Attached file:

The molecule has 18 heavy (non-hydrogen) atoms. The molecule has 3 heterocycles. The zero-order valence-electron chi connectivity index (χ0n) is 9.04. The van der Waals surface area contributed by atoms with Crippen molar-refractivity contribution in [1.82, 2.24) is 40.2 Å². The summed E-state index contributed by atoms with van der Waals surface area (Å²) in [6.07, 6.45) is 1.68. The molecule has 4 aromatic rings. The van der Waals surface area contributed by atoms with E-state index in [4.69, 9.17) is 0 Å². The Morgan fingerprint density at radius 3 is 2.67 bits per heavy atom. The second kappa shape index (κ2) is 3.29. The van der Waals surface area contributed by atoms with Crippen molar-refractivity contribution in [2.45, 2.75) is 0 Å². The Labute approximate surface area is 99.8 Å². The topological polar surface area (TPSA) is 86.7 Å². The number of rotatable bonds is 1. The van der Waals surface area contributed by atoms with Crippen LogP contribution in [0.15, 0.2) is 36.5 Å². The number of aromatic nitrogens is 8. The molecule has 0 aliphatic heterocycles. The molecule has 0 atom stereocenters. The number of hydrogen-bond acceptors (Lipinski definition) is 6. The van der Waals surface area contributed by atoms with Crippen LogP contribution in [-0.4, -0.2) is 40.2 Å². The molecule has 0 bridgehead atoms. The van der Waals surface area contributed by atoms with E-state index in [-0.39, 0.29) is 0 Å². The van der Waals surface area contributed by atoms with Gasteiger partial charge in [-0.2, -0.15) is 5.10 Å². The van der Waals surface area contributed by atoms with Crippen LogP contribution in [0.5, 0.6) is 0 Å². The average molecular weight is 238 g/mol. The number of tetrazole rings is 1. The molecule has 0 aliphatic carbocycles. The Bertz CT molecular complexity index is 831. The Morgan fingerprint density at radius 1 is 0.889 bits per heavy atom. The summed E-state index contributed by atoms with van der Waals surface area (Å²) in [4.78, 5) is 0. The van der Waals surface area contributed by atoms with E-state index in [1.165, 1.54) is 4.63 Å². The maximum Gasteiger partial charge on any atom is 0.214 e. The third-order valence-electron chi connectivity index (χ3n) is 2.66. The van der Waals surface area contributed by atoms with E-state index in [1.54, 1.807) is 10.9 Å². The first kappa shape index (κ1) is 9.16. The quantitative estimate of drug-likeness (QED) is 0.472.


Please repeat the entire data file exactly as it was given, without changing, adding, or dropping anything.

The molecule has 18 heavy (non-hydrogen) atoms. The molecule has 3 heterocycles. The zero-order valence-electron chi connectivity index (χ0n) is 9.04. The van der Waals surface area contributed by atoms with Crippen molar-refractivity contribution in [1.82, 2.24) is 40.2 Å². The summed E-state index contributed by atoms with van der Waals surface area (Å²) in [6.07, 6.45) is 1.68. The molecule has 4 aromatic rings. The van der Waals surface area contributed by atoms with E-state index in [4.69, 9.17) is 0 Å². The Morgan fingerprint density at radius 3 is 2.67 bits per heavy atom. The second kappa shape index (κ2) is 3.29. The van der Waals surface area contributed by atoms with Crippen molar-refractivity contribution in [2.45, 2.75) is 0 Å². The Labute approximate surface area is 99.8 Å². The topological polar surface area (TPSA) is 86.7 Å². The number of rotatable bonds is 1. The van der Waals surface area contributed by atoms with Crippen LogP contribution in [0.15, 0.2) is 36.5 Å². The number of aromatic nitrogens is 8. The molecule has 0 aliphatic heterocycles. The molecule has 0 atom stereocenters. The number of hydrogen-bond acceptors (Lipinski definition) is 6. The van der Waals surface area contributed by atoms with Crippen LogP contribution in [-0.4, -0.2) is 40.2 Å². The molecule has 0 bridgehead atoms. The van der Waals surface area contributed by atoms with E-state index in [-0.39, 0.29) is 0 Å². The van der Waals surface area contributed by atoms with Gasteiger partial charge in [-0.2, -0.15) is 5.10 Å². The van der Waals surface area contributed by atoms with Crippen LogP contribution in [0.5, 0.6) is 0 Å². The average molecular weight is 238 g/mol. The number of tetrazole rings is 1. The molecule has 0 aliphatic carbocycles. The Bertz CT molecular complexity index is 831. The Morgan fingerprint density at radius 1 is 0.889 bits per heavy atom. The summed E-state index contributed by atoms with van der Waals surface area (Å²) in [4.78, 5) is 0. The van der Waals surface area contributed by atoms with E-state index in [1.165, 1.54) is 4.63 Å². The maximum Gasteiger partial charge on any atom is 0.214 e. The third-order valence-electron chi connectivity index (χ3n) is 2.66. The van der Waals surface area contributed by atoms with E-state index in [1.54, 1.807) is 10.9 Å². The first kappa shape index (κ1) is 9.16. The quantitative estimate of drug-likeness (QED) is 0.472.